I want an improved health span, not life span

I probably won’t die of “old age.” More likely, I’ll die of some disease associated with growing older.

For too many of us, health span is reduced by disease, not old age. Many those diseases are preventable, or could be made less deadly through research, but little money is put into cures because old people get them. It’s ageism, pure and simple.

image: Die at your peak

We are living longer but not necessarily better. While the average lifespan of Canadians is 82 years, the health span is only 72 years. That means a lot of seniors live their last 10 years in poor health. In some cases, it’s a life not worth living.

By “health span,” I mean living healthy, independent and strong lives. Health span can be measured of the quality of life that includes: Mind & cognition (processing speed, short term memory); Body (maintenance of muscle mass, functional movement, freedom from pain).

Andrew Steele, biologist and the author of Ageless: The new science of getting older without getting old, told CBC Radio’s Spark:

“Until now, we’ve been treating medicine in this very unsystematic way. So what we could do by understanding these hallmarks is to potentially come up with treatments to intervene in them directly. And that means preventative treatments; treatments can go in earlier and stop people getting ill in the first place (April 29, 2022).”

Researchers who want to improve the quality of life by reducing the diseases of aging are often met with pushback. Critics say that dying of disease is natural and keeping seniors healthy as they age will result in them living longer. The illogical thinking doesn’t escape Andrew Steele:

“Let’s say I had written a book on cancer research and how I think we’re going to cure leukemia in the next 20 years. Nobody would write me an email saying, ‘Hi, Andrew, you know, this cancer research, aren’t you really worried about all these extra people who are going to be surviving cancer and cluttering up the planet’?”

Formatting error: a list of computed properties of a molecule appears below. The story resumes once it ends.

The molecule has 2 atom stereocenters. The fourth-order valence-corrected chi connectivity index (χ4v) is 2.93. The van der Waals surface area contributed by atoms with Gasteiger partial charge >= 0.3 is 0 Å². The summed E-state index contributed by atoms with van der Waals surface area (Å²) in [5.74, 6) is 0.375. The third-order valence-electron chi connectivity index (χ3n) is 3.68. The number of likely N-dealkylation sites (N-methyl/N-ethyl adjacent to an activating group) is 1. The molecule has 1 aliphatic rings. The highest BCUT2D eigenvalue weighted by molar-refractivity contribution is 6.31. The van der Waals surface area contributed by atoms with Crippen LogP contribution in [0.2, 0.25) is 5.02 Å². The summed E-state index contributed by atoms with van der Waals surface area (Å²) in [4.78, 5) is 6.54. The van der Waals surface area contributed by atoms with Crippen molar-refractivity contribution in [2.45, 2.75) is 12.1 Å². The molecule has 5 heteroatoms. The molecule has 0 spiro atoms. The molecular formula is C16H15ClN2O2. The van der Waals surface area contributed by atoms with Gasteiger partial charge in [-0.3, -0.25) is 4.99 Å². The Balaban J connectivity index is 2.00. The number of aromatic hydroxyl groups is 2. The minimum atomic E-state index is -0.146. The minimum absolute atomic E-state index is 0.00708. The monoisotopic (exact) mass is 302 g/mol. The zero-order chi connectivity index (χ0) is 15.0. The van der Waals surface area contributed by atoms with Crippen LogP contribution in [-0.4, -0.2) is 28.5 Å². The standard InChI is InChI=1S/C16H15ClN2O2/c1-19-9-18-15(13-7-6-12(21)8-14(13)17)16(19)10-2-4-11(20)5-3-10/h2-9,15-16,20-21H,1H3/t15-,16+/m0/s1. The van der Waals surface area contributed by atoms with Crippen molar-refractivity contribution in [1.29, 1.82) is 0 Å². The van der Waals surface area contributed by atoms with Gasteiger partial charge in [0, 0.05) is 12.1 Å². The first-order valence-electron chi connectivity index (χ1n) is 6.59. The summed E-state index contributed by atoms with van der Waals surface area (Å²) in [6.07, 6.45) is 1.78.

If we want to improve the health of children by reducing disease, why wouldn’t we want to improve the health of everyone?

The answer is ageism. Another guest on the radio show has done research on how positive attitudes on aging can actually improve the health of seniors.

Becca Levy, a psychologist and epidemiologist at Yale University, found that ageism results in more than hurt feelings or discriminatory behavior. It affects physical and cognitive health and well-being in measurable ways and can take years off one’s health span.

So rather than treating aging as a single, inevitable change in our bodies, it’s more like a series of processes brought about by disease. If those processes can be prevented, or even reversed, then the health span of people could dramatically increase, along with being able to live considerably longer.

Life span has increased by improving health span. Better public health measures such as clean water, antibiotics, and vaccines mean we live longer and healthier.

But diseases that develop with aging remain a barrier to improved health span.

To maximize longevity, we need to delay the onset of the three largest killers of humans: cerebrovascular and cardiovascular, cancer, and neurodegenerative. These three causes of death will kill 75% of us.

For me, the ideal would be a health span equal to my life span.